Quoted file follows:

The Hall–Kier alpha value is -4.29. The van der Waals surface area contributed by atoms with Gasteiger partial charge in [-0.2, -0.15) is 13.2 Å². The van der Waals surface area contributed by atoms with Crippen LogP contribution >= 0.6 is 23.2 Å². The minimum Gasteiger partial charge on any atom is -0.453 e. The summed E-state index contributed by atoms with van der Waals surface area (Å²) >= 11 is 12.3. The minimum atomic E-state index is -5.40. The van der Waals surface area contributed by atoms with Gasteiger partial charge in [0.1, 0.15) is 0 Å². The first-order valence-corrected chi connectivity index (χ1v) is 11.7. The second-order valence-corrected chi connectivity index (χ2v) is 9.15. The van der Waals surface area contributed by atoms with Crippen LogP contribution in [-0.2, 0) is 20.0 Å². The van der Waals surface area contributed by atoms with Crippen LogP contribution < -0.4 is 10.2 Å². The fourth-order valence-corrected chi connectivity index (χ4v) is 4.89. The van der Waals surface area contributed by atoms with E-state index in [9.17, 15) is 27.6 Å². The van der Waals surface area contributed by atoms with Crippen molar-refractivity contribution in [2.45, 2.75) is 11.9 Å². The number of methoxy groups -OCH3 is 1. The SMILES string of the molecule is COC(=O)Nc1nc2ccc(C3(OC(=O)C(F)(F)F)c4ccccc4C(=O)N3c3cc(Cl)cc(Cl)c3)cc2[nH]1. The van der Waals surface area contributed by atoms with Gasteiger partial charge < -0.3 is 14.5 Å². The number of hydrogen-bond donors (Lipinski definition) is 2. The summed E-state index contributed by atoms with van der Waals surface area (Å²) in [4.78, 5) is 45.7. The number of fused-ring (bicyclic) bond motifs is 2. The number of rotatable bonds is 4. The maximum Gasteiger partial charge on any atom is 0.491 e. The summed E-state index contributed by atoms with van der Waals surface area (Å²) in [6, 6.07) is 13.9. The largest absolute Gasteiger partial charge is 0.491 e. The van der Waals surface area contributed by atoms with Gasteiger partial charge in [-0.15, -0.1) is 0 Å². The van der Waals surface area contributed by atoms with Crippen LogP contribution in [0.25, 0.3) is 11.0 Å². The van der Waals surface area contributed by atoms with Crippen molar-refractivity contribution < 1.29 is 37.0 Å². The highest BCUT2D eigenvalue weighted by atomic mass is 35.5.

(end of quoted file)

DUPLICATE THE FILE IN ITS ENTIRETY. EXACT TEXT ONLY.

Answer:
The Hall–Kier alpha value is -4.29. The van der Waals surface area contributed by atoms with Gasteiger partial charge in [-0.2, -0.15) is 13.2 Å². The van der Waals surface area contributed by atoms with Crippen LogP contribution >= 0.6 is 23.2 Å². The minimum Gasteiger partial charge on any atom is -0.453 e. The summed E-state index contributed by atoms with van der Waals surface area (Å²) >= 11 is 12.3. The minimum atomic E-state index is -5.40. The van der Waals surface area contributed by atoms with Gasteiger partial charge in [0.1, 0.15) is 0 Å². The first-order valence-corrected chi connectivity index (χ1v) is 11.7. The second-order valence-corrected chi connectivity index (χ2v) is 9.15. The van der Waals surface area contributed by atoms with Crippen LogP contribution in [-0.2, 0) is 20.0 Å². The van der Waals surface area contributed by atoms with Crippen LogP contribution < -0.4 is 10.2 Å². The fourth-order valence-corrected chi connectivity index (χ4v) is 4.89. The van der Waals surface area contributed by atoms with E-state index in [9.17, 15) is 27.6 Å². The van der Waals surface area contributed by atoms with Crippen molar-refractivity contribution in [2.45, 2.75) is 11.9 Å². The number of methoxy groups -OCH3 is 1. The SMILES string of the molecule is COC(=O)Nc1nc2ccc(C3(OC(=O)C(F)(F)F)c4ccccc4C(=O)N3c3cc(Cl)cc(Cl)c3)cc2[nH]1. The van der Waals surface area contributed by atoms with Gasteiger partial charge < -0.3 is 14.5 Å². The number of hydrogen-bond donors (Lipinski definition) is 2. The summed E-state index contributed by atoms with van der Waals surface area (Å²) in [4.78, 5) is 45.7. The number of fused-ring (bicyclic) bond motifs is 2. The number of rotatable bonds is 4. The maximum Gasteiger partial charge on any atom is 0.491 e. The summed E-state index contributed by atoms with van der Waals surface area (Å²) in [6, 6.07) is 13.9. The largest absolute Gasteiger partial charge is 0.491 e. The van der Waals surface area contributed by atoms with Gasteiger partial charge in [-0.15, -0.1) is 0 Å². The van der Waals surface area contributed by atoms with Crippen LogP contribution in [0.25, 0.3) is 11.0 Å². The van der Waals surface area contributed by atoms with Crippen molar-refractivity contribution < 1.29 is 37.0 Å². The highest BCUT2D eigenvalue weighted by atomic mass is 35.5.